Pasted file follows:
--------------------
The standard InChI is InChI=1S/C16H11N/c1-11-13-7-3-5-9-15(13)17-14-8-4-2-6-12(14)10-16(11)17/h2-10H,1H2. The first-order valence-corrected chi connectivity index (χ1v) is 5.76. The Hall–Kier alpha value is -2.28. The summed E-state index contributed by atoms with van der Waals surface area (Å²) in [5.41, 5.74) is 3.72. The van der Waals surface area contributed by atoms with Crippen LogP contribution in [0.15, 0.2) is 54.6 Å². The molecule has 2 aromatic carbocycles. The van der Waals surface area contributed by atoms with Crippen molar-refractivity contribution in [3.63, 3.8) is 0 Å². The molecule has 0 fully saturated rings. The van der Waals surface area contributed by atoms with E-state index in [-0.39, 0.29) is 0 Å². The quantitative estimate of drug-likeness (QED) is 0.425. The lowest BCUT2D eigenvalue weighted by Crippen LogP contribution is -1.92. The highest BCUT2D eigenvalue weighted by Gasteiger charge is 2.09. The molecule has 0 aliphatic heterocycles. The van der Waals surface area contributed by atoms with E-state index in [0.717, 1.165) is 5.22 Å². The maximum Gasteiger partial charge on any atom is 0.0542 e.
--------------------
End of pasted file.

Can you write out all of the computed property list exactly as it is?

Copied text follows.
The standard InChI is InChI=1S/C16H11N/c1-11-13-7-3-5-9-15(13)17-14-8-4-2-6-12(14)10-16(11)17/h2-10H,1H2. The first-order valence-corrected chi connectivity index (χ1v) is 5.76. The Hall–Kier alpha value is -2.28. The summed E-state index contributed by atoms with van der Waals surface area (Å²) in [5.41, 5.74) is 3.72. The van der Waals surface area contributed by atoms with Crippen LogP contribution in [0.15, 0.2) is 54.6 Å². The molecule has 2 aromatic carbocycles. The van der Waals surface area contributed by atoms with Crippen molar-refractivity contribution in [3.63, 3.8) is 0 Å². The molecule has 0 fully saturated rings. The van der Waals surface area contributed by atoms with E-state index in [-0.39, 0.29) is 0 Å². The quantitative estimate of drug-likeness (QED) is 0.425. The lowest BCUT2D eigenvalue weighted by Crippen LogP contribution is -1.92. The highest BCUT2D eigenvalue weighted by Gasteiger charge is 2.09. The molecule has 0 aliphatic heterocycles. The van der Waals surface area contributed by atoms with E-state index in [0.717, 1.165) is 5.22 Å². The maximum Gasteiger partial charge on any atom is 0.0542 e.